The word fatberg came to my attention a few years ago. The term was coined in the UK to describe the tangled mass of cleaning wipes and cooking fat that forms in sewage systems. The largest fatberg in London was defined as the size of a double-decker bus. Significant sewage blockages (fatbergs) have become more common in response to the pandemic. Over the past year, fatbergs have cost the Des Moines Metropolitan Wastewater Reclamation Authority over $100,000 since specialized trucks that clear large clogs in sewage lines had to be deployed about 30 times. This problem has plagued many other municipalities around the county. The situation became so bad in Charleston, South Carolina (16 clogs per month from April to June 2020) that a lawsuit was filed against the major manufacturers and retailers who claim the wipes are flushable.

Cities across the country have been carrying out aggressive awareness campaigns to inform consumers that wipes should not be flushed. Cleaning wipes are made of several materials, including polyester and polypropylene, which are plastic. Cotton, wood pulp, and rayon are also common materials in wipes. The stronger the wipe, the more likely it contains plastic-based materials, and plastic does not decompose. While some flushable wipes may decompose over time (those that do not have plastic content), they are still problematic since they were manufactured to be stronger than toilet paper. The breakdown of these wipes is slower than toilet paper.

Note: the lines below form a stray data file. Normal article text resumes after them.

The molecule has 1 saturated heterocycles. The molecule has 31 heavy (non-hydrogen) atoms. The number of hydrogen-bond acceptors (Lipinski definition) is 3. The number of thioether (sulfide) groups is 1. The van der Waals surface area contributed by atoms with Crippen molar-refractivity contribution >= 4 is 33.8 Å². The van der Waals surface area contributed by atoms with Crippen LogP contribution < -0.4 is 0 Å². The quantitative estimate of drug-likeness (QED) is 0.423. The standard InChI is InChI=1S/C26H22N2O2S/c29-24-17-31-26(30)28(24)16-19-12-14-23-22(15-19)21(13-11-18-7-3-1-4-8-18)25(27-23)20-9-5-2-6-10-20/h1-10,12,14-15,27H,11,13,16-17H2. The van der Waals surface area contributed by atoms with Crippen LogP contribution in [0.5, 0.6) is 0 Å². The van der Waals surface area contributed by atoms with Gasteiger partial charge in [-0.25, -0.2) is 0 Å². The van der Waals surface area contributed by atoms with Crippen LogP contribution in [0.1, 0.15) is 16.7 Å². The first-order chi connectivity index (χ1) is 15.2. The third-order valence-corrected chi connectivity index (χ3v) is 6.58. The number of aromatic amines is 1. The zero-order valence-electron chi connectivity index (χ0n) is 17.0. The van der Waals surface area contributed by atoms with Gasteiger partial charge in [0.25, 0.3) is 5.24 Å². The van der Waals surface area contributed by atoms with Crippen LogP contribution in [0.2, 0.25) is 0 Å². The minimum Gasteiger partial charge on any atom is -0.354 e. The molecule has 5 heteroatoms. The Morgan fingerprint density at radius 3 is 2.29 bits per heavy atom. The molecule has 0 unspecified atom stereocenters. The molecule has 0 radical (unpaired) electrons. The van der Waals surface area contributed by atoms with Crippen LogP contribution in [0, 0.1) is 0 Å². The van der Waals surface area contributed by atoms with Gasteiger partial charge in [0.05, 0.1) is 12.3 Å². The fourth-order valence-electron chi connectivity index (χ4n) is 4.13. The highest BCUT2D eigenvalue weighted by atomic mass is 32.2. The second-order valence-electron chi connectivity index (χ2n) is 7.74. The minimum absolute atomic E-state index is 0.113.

It is best to avoid wipes made from plastic-based materials since they become non-recyclable plastic waste and will last far too long in the environment. It is also essential to use as few throwaway wipes as possible and dispose of them in the garbage, regardless of whether they are designated as flushable. Keep in mind that the former way of cleaning – using cotton towels or rags – can often provide the same outcome. Present-day lifestyles, which consist of so much disposable stuff, continue to result in many pollution problems. Consider reverting to sustainable cleaning methods as a way to protect the earth, Our Common Home.

Julie Peller Ph.D. is an environmental chemist (Professor of Chemistry at Valparaiso University ) and she leads the Environmental Ministry at Nativity of Our Savior in Portage IN. Julie has been writing a weekly column for church bulletins for the past ~6 years called the Green Junction and is helping to move the call of Laudato Si to action forward. Her Research Interests are in Advanced oxidation for aqueous solutions, water quality analyses, emerging contaminants, air quality analyses, Lake Michigan shoreline challenges (Cladophora, water, and sediment contaminants), student and citizen participation in environmental work

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